1. Operators should consider attending a prep course, such as the NCCCO Certified Operator Prep Class that Crane Tech provides.
    • For individuals, while we have programs every month, waiting for the next one can add additional time and you want to make sure you meet application deadlines (usually 2 weeks in advance), so you are not paying additional fees.
    • For companies wanting to hold training and testing at their location with Crane Tech, you must allow 4 to 6 weeks to submit the Test Site application and receive the permission to use your crane.
  2. You must pass both written and practical exams to be certified. If you run more than one type of crane, you’ll need to take additional specialty exams (both written and practical) for each type.
  3. Both written and practical exams have to be scheduled.
    • Written Exams – Whether you choose to take a test with a paper and pencil (Crane Tech’s method) or use a computer-based testing center, test times have to be scheduled and are subject to availability.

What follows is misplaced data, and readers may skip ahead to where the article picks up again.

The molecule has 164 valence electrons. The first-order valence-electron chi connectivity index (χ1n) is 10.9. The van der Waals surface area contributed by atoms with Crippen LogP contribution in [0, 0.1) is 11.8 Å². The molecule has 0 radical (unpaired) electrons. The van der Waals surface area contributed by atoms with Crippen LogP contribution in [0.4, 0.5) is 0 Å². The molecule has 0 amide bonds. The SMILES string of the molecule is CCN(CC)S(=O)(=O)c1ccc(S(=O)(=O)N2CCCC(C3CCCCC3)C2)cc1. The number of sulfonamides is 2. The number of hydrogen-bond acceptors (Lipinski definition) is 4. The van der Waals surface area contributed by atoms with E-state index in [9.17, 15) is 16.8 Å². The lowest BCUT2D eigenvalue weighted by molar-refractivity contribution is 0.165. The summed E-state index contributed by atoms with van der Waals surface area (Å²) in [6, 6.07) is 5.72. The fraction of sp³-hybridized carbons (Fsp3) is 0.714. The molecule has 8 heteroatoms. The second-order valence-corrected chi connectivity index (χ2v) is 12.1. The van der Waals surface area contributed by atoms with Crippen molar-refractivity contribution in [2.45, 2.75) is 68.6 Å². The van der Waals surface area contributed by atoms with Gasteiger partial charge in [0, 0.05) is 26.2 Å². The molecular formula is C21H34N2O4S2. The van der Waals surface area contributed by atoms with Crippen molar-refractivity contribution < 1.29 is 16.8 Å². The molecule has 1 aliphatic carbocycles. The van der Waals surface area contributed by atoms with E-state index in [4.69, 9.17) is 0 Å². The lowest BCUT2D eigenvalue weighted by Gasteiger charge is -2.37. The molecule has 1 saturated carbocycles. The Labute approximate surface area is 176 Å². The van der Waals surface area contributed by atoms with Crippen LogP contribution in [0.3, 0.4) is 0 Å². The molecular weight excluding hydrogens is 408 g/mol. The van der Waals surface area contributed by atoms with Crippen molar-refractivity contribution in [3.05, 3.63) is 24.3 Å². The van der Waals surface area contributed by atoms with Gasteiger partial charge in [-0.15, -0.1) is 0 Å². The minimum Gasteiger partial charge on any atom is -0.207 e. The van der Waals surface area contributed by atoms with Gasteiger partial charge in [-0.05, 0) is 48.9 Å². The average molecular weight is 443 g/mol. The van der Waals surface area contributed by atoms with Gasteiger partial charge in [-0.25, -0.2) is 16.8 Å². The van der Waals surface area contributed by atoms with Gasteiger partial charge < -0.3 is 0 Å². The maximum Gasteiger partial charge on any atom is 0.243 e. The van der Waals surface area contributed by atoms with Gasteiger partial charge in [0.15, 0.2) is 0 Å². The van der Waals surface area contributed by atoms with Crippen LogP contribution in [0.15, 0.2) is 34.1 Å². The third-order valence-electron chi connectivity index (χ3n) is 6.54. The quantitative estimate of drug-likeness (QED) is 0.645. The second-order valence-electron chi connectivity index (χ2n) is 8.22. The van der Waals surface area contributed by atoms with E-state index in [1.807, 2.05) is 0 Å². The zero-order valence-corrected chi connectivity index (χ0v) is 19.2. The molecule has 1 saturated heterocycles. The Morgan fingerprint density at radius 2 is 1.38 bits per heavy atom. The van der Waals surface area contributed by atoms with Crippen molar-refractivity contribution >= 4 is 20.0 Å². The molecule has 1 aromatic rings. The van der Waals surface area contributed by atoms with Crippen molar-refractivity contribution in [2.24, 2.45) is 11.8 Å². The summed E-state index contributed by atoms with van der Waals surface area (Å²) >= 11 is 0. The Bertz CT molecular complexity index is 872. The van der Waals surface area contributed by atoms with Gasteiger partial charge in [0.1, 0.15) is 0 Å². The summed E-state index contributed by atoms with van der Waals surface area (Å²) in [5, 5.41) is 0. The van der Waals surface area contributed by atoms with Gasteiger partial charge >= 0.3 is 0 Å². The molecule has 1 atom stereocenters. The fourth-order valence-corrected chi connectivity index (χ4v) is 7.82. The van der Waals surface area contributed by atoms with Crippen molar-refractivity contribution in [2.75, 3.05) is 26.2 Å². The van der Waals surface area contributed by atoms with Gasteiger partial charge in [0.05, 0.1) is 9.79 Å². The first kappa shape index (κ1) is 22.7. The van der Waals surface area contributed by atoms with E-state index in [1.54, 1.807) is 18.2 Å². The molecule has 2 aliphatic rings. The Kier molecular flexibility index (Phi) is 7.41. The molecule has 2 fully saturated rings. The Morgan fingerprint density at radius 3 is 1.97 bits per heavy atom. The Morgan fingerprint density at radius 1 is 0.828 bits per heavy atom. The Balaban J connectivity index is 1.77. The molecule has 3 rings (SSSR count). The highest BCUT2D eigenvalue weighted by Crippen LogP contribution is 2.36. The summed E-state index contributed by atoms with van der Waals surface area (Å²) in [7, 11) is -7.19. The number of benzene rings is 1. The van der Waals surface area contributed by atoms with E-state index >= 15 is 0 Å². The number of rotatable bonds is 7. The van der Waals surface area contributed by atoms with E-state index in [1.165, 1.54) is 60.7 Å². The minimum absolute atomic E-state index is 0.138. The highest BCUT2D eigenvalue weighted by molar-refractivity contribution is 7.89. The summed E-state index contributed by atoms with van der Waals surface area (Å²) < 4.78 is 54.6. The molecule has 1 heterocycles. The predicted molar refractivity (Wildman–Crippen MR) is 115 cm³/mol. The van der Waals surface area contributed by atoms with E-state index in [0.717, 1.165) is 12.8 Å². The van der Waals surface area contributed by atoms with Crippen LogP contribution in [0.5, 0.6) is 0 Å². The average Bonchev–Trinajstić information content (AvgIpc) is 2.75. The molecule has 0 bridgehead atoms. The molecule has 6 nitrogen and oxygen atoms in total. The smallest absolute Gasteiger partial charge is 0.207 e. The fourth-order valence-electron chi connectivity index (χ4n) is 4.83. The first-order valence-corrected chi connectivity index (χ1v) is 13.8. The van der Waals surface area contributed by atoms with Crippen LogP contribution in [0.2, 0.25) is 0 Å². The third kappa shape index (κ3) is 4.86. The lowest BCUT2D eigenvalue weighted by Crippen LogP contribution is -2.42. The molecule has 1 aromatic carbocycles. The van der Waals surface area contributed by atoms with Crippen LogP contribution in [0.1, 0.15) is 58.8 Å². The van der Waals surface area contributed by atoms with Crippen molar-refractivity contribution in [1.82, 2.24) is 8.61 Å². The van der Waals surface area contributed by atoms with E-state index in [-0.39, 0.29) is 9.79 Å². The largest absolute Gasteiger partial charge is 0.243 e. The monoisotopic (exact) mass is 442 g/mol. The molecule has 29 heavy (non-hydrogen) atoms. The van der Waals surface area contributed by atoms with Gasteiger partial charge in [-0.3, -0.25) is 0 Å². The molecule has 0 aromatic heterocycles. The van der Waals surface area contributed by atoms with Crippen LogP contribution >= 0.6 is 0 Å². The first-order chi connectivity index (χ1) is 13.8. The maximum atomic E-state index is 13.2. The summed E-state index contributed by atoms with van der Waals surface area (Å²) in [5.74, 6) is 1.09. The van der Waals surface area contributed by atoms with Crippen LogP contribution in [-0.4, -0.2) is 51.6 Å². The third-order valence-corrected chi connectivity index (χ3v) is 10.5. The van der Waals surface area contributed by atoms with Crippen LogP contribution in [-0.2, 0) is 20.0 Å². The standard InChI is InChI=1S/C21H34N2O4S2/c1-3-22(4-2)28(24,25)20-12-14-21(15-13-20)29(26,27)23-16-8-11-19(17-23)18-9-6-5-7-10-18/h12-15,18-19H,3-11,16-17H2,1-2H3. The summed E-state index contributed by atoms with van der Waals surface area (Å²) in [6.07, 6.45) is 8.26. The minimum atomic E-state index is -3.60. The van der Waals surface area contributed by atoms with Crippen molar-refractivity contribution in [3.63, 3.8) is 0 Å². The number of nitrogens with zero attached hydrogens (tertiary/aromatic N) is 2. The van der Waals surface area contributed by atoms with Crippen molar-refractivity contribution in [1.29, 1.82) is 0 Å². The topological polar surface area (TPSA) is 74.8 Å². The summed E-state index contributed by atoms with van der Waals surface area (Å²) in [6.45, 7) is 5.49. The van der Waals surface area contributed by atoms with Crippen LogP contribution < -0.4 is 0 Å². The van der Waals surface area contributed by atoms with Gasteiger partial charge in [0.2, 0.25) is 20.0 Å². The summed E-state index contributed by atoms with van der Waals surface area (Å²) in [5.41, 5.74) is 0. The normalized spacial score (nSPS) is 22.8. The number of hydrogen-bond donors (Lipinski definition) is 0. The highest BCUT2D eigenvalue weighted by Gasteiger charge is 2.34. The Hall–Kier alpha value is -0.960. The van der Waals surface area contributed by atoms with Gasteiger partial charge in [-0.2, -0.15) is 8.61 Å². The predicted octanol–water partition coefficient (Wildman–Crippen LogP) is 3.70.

• Practical Exams – due to equipment availability, locating and scheduling a practical exam(s) provider may require even more lead time.
  4. You need to allow time for the NCCCO to score your exams and, if you passed, issue certification cards. This could take between 4 and 8 weeks depending on the volume of exams the NCCCO is managing.
  5. You or your operators may not pass the written or the practical exam the first time, so you need to allow time to schedule re-testing, BEFORE November 10th.

 

Crane Tech can help you every step of the way by providing the prep training and all required exams at your location or at our Tampa Training Center.